As the number of outstanding ballots slowly dwindled, Mr. Trump was left increasingly with only legal challenges to forestall defeat, while Mr. Biden was betting on the steady accumulation of mail-in ballots to keep him on top in Pennsylvania.
Mr. Biden’s wins in the Midwestern battleground states of Michigan and Wisconsin put him in a strong position, with multiple paths to victory, depending on what happens in the states yet to be called. Mr. Trump needed a victory in Pennsylvania.
The process was agonizing for partisans on both sides, though for the most part, fears of widespread unrest did not materialize. Officials reported few instances of problems with the voting-counting process.
The candidates’ differing reactions hinted at how they are likely to handle the coming days and weeks as the counting gives way to legal challenges, calls for recounts and a potentially turbulent transition.
Mr. Biden’s pivot to policy issues seemed intended to create an air of inevitability about his victory. His briefing on the pandemic was a reminder that the United States reported a record 121,200 new infections on Thursday.
PHILADELPHIA — Joseph R. Biden Jr. took the lead over President Trump in Pennsylvania on Friday morning as Democrats grew increasingly confident that he would win the state and with it the presidency: The state’s 20 electoral votes would put Mr. Biden, who has 253 electoral votes, past the 270-vote threshold for victory.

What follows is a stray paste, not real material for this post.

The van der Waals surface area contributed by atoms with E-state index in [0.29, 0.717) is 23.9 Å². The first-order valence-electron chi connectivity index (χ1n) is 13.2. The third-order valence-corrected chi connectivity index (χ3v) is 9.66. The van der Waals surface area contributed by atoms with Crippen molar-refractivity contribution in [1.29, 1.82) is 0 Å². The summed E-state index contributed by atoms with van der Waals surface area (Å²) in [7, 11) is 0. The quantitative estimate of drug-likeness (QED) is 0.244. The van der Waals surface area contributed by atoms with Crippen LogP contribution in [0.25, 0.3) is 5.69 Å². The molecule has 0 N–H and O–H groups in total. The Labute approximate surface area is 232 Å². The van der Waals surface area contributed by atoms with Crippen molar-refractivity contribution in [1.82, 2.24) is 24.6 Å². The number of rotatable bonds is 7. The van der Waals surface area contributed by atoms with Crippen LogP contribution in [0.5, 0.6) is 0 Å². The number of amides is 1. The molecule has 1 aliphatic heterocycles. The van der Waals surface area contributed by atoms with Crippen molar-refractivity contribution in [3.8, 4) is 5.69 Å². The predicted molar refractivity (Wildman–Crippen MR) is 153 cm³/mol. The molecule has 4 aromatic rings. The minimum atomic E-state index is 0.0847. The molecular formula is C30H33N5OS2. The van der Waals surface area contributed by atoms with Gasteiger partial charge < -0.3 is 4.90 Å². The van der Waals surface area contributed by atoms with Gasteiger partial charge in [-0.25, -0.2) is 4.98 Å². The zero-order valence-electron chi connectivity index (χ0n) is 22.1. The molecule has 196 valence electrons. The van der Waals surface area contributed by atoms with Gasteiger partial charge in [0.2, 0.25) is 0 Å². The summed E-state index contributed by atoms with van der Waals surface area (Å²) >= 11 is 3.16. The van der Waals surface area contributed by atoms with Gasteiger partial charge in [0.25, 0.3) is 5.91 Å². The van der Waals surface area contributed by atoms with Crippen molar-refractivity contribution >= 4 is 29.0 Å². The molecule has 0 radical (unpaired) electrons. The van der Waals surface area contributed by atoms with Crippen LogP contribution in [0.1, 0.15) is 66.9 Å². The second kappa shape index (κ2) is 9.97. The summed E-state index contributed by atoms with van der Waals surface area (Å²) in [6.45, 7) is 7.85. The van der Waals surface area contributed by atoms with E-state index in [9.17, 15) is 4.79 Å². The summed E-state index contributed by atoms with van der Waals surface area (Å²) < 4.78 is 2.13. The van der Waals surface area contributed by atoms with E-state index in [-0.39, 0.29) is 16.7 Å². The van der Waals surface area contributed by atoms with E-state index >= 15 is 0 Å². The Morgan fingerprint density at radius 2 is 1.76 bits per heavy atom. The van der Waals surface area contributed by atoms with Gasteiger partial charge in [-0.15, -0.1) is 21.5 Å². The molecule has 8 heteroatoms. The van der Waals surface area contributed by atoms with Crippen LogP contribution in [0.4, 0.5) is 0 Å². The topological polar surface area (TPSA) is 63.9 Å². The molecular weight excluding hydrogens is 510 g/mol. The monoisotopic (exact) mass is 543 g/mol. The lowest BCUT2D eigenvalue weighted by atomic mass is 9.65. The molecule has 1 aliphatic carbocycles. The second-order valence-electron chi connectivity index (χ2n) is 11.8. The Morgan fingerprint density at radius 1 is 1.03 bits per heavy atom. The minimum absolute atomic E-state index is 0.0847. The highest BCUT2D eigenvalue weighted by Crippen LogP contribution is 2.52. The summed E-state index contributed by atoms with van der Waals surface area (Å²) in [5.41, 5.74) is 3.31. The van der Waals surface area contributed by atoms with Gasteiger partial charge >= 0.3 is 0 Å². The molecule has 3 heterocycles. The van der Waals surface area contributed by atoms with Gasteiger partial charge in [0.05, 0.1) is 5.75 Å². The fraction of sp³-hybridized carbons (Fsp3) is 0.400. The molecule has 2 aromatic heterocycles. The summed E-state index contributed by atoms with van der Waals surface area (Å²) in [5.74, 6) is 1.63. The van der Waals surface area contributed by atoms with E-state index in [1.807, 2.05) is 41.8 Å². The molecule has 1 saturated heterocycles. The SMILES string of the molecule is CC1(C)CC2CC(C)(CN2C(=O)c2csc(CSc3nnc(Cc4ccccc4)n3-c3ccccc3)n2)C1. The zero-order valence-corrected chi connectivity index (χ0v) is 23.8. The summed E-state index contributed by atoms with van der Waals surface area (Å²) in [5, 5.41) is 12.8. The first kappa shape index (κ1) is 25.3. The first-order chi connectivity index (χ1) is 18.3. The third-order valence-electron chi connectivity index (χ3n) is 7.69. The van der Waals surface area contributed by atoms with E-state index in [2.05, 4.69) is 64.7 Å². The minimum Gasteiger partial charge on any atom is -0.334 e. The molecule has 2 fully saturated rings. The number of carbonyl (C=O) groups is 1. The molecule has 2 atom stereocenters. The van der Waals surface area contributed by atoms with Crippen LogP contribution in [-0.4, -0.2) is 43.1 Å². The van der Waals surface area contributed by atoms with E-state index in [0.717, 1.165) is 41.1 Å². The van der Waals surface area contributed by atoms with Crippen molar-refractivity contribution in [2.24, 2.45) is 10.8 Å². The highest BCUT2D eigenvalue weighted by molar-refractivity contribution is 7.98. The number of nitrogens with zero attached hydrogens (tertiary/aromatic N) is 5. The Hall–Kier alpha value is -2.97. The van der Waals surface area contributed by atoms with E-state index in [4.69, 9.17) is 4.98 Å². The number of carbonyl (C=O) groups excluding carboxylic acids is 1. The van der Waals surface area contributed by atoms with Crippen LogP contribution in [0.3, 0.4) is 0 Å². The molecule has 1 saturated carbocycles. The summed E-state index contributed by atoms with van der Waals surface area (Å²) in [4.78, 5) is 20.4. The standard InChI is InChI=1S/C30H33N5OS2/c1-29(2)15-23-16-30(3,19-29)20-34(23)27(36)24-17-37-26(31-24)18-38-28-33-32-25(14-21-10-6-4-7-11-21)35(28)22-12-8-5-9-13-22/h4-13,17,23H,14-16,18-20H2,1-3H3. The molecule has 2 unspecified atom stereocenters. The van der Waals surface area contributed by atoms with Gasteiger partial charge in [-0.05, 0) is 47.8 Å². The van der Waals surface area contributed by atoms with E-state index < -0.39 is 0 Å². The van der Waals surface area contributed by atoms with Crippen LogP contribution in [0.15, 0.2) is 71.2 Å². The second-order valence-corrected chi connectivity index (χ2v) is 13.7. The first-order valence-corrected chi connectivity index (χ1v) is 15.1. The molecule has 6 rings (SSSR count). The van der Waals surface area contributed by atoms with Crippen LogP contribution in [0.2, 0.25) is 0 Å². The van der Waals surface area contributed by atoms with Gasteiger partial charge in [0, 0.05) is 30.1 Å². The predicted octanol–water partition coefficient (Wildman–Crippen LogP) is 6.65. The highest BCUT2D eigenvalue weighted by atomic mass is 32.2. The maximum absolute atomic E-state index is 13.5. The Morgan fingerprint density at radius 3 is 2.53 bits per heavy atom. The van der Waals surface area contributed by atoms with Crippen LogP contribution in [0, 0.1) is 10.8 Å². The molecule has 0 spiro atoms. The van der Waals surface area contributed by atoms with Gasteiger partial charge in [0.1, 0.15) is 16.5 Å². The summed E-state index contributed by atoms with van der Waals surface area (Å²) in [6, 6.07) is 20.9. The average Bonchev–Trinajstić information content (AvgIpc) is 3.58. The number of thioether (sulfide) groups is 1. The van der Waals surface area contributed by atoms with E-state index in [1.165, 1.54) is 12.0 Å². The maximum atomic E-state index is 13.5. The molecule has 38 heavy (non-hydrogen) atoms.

By late Friday morning, after more votes were counted from Philadelphia and other counties that have supported Mr. Biden, he led Mr. Trump by more than 13,000 votes.
Mr. Biden had steadily erased Mr. Trump’s early lead in the state — at one point, the president led by half a million votes — as ballots, mostly absentee and mail-in votes, were counted over the past few days. Most of the remaining uncounted votes in the state are in Democratic-leaning areas.
At a news conference on Friday afternoon, Philadelphia elections officials said that they would have another update of 2,000 to 3,000 ballots on Friday afternoon, and that they had about 40,000 ballots left to count in the city.
The remaining ballots “generally fall into one of three categories: those that require a review, provisionals and U.S. military overseas ballots,” said Lisa Deeley, one of the city commissioners in Philadelphia in charge of elections. “I would estimate there’s approximately 40,000 remaining to be counted.”
“We can also tell you that it may take several days to complete the reporting of that,” Ms. Deeley added.
On Thursday, Kathy Boockvar, the Pennsylvania secretary of state, told CNN that the “overwhelming majority” of the state’s remaining votes would be counted by Friday.
Pennsylvania Democratic officials have said their analysis of the uncounted votes gave them confidence that Mr. Biden would win the state by a substantial margin.
“We believe when the votes are counted, it’s pretty clear that Joe Biden’s going to be president of the United States, because he’s going to win Pennsylvania,” said State Senator Sharif Street, the vice chair of the state Democratic Party, on Thursday.